For Amado, Could (Fully) Blind Auditions Lead The Way?
You’re a flautist auditioning for the New Haven Symphony Orchestra. The selection committee lets you know that the first and second round auditions are “blind”—you perform behind a curtain, so your race, gender, and age are hidden from your judges. They can’t see you, and you can’t see them, and neither of you can communicate with each other during the audition. But in the final audition, you’re out in the open, playing with other members of your section.
At least, that’s the way it is for now. If Conductor David Amado has anything to say about it, that process may change by mid-2019, with the curtain or screen staying up for all three rounds.
Amado is the third and final candidate for music director of the New Haven Symphony Orchestra (NHSO). This Thursday evening, he conducts Hector Berlioz’ Symphonie Fantastique with Maurice Ravel’s Piano Concerto in G Major, and George Tsontakis Laconika at Woolsey Hall. Pianist Stewart Goodyear will join the symphony for the concert.
Amado currently serves as music director of the Delaware Symphony, Atlantic Music Festival and Atlantic Classical Orchestra. The two other finalists, Alasdair Neale and Rebecca Miller, both held audition concerts in New Haven earlier this year. (Listen here and here as Music Haven students respond to both concerts).
For Amado, the position in New Haven is about taking the diversity he sees already in the city—a “balance of the high voltage academic community with a midsize urban environment,” he said in an interview earlier this week—and helping it bloom on the stage.
For years, he has been an advocate of the blind audition process that many orchestras employ. During each, juries put up a screen that allows selection committees to hear instrumentalists, but not to see them. In return, candidates don’t communicate with the panel during the process, eliminating responses to vocal range, and what it might reveal about someone.
The idea is that it limits inherent gender and racial bias, long a sticky point in the largely white, largely male classical music world. Some juries have gone so far as to ask candidates to remove their shoes, because they found that committees were still influenced negatively by the tapping of high heels as candidates walked into the room.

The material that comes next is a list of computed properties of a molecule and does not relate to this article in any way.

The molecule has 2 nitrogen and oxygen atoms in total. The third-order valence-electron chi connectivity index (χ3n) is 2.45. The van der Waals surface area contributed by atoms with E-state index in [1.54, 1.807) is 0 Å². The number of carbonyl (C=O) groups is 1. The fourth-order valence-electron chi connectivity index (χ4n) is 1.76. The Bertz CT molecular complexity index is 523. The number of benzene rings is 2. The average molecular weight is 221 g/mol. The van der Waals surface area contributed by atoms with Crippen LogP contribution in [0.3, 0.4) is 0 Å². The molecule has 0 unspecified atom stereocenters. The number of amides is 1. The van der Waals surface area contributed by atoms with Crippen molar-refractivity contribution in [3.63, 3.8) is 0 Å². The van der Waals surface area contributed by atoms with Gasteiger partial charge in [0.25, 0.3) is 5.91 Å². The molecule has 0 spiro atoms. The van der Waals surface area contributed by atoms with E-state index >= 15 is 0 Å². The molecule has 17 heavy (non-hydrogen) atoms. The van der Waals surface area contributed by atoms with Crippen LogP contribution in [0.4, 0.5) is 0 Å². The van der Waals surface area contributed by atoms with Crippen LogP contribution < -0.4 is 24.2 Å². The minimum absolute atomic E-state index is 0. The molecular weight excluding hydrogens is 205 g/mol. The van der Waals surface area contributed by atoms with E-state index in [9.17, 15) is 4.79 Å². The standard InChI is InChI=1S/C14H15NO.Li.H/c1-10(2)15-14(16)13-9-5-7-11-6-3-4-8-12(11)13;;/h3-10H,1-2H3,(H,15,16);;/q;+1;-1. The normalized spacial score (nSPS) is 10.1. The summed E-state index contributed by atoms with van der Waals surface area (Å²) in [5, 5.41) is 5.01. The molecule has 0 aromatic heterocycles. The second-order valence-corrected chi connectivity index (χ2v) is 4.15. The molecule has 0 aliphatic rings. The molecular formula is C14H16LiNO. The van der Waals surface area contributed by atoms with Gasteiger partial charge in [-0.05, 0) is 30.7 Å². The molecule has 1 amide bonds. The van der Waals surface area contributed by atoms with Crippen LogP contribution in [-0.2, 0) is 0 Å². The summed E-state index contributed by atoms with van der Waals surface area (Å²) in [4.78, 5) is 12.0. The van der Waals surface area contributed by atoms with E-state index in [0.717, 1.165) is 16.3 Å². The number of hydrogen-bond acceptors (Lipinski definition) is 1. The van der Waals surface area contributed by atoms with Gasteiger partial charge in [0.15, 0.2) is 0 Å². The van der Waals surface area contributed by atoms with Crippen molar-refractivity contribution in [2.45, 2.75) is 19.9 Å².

When Amado began with the Delaware Symphony in 2003, the organization already instituted partial blind auditions, putting a screen in place for preliminary and semifinal rounds, but not final ones. As conductor, he saw a problem—inherent bias could still exist in the final round, when the screen fell and a player's appearance didn’t match what jury members had conjured in their mind. So he changed the policy, advocating for the screen to stay up for all three rounds.
“I feel like, basically we just want to know how people play,” he said. “So we should just be judging them on how they play. If diversity is a priority, then it also has to be a priority in the process of selection.”
Responding to the Arts Paper via email Thursday morning, the Delaware Symphony Orchestra said it does not collect data on on whether the process has resulted in a more representative symphony since it was first instituted. Stephanie Wilson, personnel and library manager with the symphony, added that "There are times that our screen does come down - as it is optional in the super finals/chamber music round."
"In the most recent past, the committee and Maestro Amado have not opted for that and kept the screen up," she added.
In other symphonies, there has been a surge in the number of women since like practices were instituted.
If selected, Amado said that he would try to do the same for the NHSO. Currently, the symphony holds blind auditions for its first two rounds of auditions, then holds a final round where candidates can see the jury, and the jury can see them.
“Often in the final round the candidate is performing with other members of the section and this gives them the opportunity to see how they would function as part of a section,” said NHSO Marketing Director Katie Bonner-Russo when asked about the process.
Amado’s tack is this: fully blind auditions may lead to greater diversity onstage. And that means greater diversity on the staff, in the boardroom, in the programming, and the audience.
“It’s a challenge, because it’s a lot of levels to slide, and you have to do one at a time,” he said. “You do. Or maybe you can do a few at a time. You can’t push them all. You can’t think that it will happen overnight.”
“It wouldn’t be up to me,” he added of auditions later in the interview, noting that the decision would take the NHSO’s union status and other executive opinions into account. “But I like the idea … I think it makes sense.”
It fits, he said, into a greater sense of balance he seeks with programming. A self-described “music nerd” from a young age, Amado grew up with a family of string musicians, starting piano early. As a kid, he watched as his mother, grandmother, and great uncle excelled in their craft, learning how pieces of music could “talk to each other” across genres, composers, and centuries.
“What’s important to me is balance within a program, balance within a season, balance over the course of several seasons,” he said. “What’s important to me is that works on a program somehow talk to each other. That works on various programs talk across programs to one another.”
“Find connections—sometimes they’re overt, sometimes they’re wonderfully nerdy and subtle, but they’re still connections,” he added. “And I believe that if the connections are there, no matter how subtle, there’s a sense of subconscious recognition of those connections amongst people who are fortunate enough to not be as nerdy as I am. I think they smell the connection.”
David Amado conducts Berliotz' Symphonie Fantastique and other pieces Thursday April 12, at 7:30 p.m. at Woolsey Hall. More information and tickets available here.